The BATTLE investigators did report treatment efficacy by biomarker signature groups. The results from the large number of biomarkers assessed on each patient were condensed into 4 biologically relevant groups, and the biomarker-positive versus biomarker-negative couplets were then analyzed by treatment arm. Significant biomarker–treatment relationships were defined as those in which the biomarker-positive group had an 80% probability of achieving better outcomes than the historical 8-week DCR of 30%. This threshold turned out to have a relatively low sensitivity, as 8 of the 20 pairs they examined had a significant biomarker–treatment relationship. However, setting the bar low is acceptable in this sort of hypothesis-generating exercise and allows the investigators to observe correlations that might not have been envisioned a priori. In fact, one of the most interesting findings from the BATTLE study is the promising biomarker–treatment relationship between KRAS or BRAF mutation–positive patients and sorafenib therapy (79% of the biomarker-positive patients had 8-week DCR). It seems likely that the adaptive randomization design enhanced the ability to make this observation by aggregating these patients into the sorafenib arm. A total of 27 patients were positive for the KRAS/BRAF biomarker signature, and half of them (n = 14) were assigned to sorafenib. Examined from the opposite perspective, the BATTLE design directed KRAS-positive patients away from the other 3 treatment arms, which all included EGFR inhibitors; this strategy was likely beneficial because previous data have demonstrated that EGFR TKIs are ineffective against KRAS mutant cancers (5, 9, 10). Although BATTLE does not definitively confirm a relationship between KRAS mutations and sorafenib efficacy, it certainly provides the impetus for ongoing validation studies as well as future studies to assess more potent inhibitors of the RAF/MEK/ERK signaling axis in these cancers.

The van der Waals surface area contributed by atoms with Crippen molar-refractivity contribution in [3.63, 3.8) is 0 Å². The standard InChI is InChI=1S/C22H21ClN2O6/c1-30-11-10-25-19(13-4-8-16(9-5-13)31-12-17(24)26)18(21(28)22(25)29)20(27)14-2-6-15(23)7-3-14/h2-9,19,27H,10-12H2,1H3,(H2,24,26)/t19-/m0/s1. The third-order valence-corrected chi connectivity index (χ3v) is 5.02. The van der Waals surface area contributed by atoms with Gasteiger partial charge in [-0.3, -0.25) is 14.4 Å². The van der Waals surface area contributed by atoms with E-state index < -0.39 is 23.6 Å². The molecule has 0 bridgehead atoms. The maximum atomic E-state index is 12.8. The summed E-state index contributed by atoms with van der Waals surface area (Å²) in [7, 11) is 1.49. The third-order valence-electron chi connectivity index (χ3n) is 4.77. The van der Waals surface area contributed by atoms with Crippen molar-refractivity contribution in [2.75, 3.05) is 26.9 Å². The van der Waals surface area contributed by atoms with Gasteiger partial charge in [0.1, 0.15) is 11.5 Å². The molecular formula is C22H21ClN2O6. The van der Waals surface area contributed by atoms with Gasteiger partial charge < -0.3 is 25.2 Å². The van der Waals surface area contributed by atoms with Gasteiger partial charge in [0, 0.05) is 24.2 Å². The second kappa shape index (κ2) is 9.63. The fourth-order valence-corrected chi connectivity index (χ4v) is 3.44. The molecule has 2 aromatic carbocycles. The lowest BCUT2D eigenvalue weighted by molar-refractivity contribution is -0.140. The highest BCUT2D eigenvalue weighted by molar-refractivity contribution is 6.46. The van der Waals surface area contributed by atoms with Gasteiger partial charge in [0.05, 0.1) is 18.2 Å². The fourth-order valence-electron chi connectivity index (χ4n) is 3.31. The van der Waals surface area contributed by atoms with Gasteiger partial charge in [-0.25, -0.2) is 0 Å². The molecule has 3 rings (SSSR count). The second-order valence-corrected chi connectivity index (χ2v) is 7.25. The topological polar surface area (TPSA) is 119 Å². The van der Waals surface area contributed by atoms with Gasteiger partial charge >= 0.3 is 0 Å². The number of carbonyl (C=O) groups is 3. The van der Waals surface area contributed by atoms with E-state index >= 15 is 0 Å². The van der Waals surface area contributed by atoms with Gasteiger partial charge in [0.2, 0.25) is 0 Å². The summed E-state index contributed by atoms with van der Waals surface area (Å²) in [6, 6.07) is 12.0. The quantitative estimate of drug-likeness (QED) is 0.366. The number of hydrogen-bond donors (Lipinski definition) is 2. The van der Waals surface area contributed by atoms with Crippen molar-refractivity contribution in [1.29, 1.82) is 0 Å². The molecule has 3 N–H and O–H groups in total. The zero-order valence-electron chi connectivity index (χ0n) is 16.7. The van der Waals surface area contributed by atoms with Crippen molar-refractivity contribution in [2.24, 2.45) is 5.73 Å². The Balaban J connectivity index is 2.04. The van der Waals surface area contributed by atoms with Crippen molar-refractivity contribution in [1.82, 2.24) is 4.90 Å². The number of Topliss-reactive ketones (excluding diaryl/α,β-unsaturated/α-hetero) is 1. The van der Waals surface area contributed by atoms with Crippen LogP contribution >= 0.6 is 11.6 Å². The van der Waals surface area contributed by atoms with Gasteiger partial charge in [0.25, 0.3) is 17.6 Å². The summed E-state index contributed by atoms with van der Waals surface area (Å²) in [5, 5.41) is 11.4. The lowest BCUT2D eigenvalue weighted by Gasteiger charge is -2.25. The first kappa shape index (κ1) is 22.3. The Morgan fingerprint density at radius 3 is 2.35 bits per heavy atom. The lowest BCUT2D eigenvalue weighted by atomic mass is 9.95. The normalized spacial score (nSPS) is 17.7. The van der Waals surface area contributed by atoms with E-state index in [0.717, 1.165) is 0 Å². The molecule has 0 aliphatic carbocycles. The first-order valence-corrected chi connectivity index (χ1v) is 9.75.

It is notable that decisions about how to define biomarker groupings at the outset of the trial may have obscured the ability to make some observations. As the authors point out, the most obvious example of this is the pairing of EGFR mutations with EGFR gene copy number into a single group. At the time BATTLE was designed, this seemed a reasonable strategy because both biomarkers were considered predictive for benefit from EGFR TKIs. However, it has now become clear that EGFR mutations are much more reliable for identifying patients who will benefit from EGFR TKI therapy (11), and the aggregation with EGFR gene copy number likely muted the relationship observed between the EGFR biomarker group and erlotinib-based therapies. It is not known at this time if other grouping decisions may have influenced the observations in a similar way. This point highlights the concern that a large and complex research structure such as BATTLE, with an umbrella framework and multiple nested treatment studies, does not have the agility to adapt quickly as knowledge outside the trial advances. For example, the ALK translocation story developed all the way from the bench to the bedside during the course of the BATTLE trial (2, 12). The investigators acknowledge this development and plan to exclude patients with ALK translocations from future BATTLE studies so that they will be steered toward ALK-directed therapies; one hopes that other such biomarker–treatment combination success stories will develop over the course of subsequent BATTLE studies, and the investigators will need to be mindful to build strategies for identifying and triaging these patients into their future designs.